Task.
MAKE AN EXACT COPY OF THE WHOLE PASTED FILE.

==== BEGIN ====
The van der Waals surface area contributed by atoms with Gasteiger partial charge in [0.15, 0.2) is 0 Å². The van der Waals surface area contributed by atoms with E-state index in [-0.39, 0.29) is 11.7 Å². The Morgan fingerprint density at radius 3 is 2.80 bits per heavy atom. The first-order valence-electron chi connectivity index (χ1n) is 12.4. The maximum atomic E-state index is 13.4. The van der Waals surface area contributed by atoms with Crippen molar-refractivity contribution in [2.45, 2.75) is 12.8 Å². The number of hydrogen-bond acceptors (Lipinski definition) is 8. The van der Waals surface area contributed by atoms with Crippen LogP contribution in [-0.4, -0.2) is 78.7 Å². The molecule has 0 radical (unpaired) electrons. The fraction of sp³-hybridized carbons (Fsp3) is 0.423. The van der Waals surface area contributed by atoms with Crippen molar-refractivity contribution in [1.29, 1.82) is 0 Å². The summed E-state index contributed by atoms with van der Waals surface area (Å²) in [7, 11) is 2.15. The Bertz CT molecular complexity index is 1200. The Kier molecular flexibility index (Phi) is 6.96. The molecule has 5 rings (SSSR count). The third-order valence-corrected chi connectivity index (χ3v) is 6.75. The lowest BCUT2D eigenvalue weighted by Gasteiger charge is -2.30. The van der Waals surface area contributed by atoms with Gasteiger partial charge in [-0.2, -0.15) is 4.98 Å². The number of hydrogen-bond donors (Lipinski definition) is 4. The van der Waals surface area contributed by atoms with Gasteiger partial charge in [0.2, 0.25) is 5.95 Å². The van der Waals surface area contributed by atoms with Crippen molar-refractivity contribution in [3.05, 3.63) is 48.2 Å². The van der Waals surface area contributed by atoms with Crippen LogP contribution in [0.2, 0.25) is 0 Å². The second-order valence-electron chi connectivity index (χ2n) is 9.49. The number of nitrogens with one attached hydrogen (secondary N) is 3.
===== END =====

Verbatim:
The van der Waals surface area contributed by atoms with Gasteiger partial charge in [0.15, 0.2) is 0 Å². The van der Waals surface area contributed by atoms with E-state index in [-0.39, 0.29) is 11.7 Å². The Morgan fingerprint density at radius 3 is 2.80 bits per heavy atom. The first-order valence-electron chi connectivity index (χ1n) is 12.4. The maximum atomic E-state index is 13.4. The van der Waals surface area contributed by atoms with Crippen molar-refractivity contribution in [2.45, 2.75) is 12.8 Å². The number of hydrogen-bond acceptors (Lipinski definition) is 8. The van der Waals surface area contributed by atoms with Crippen LogP contribution in [-0.4, -0.2) is 78.7 Å². The molecule has 0 radical (unpaired) electrons. The fraction of sp³-hybridized carbons (Fsp3) is 0.423. The van der Waals surface area contributed by atoms with Crippen molar-refractivity contribution in [1.29, 1.82) is 0 Å². The summed E-state index contributed by atoms with van der Waals surface area (Å²) in [7, 11) is 2.15. The Bertz CT molecular complexity index is 1200. The Kier molecular flexibility index (Phi) is 6.96. The molecule has 5 rings (SSSR count). The third-order valence-corrected chi connectivity index (χ3v) is 6.75. The lowest BCUT2D eigenvalue weighted by Gasteiger charge is -2.30. The van der Waals surface area contributed by atoms with Gasteiger partial charge in [-0.2, -0.15) is 4.98 Å². The number of hydrogen-bond donors (Lipinski definition) is 4. The van der Waals surface area contributed by atoms with Gasteiger partial charge in [0.2, 0.25) is 5.95 Å². The van der Waals surface area contributed by atoms with Crippen molar-refractivity contribution in [3.05, 3.63) is 48.2 Å². The van der Waals surface area contributed by atoms with Crippen LogP contribution in [0.2, 0.25) is 0 Å². The second-order valence-electron chi connectivity index (χ2n) is 9.49. The number of nitrogens with one attached hydrogen (secondary N) is 3.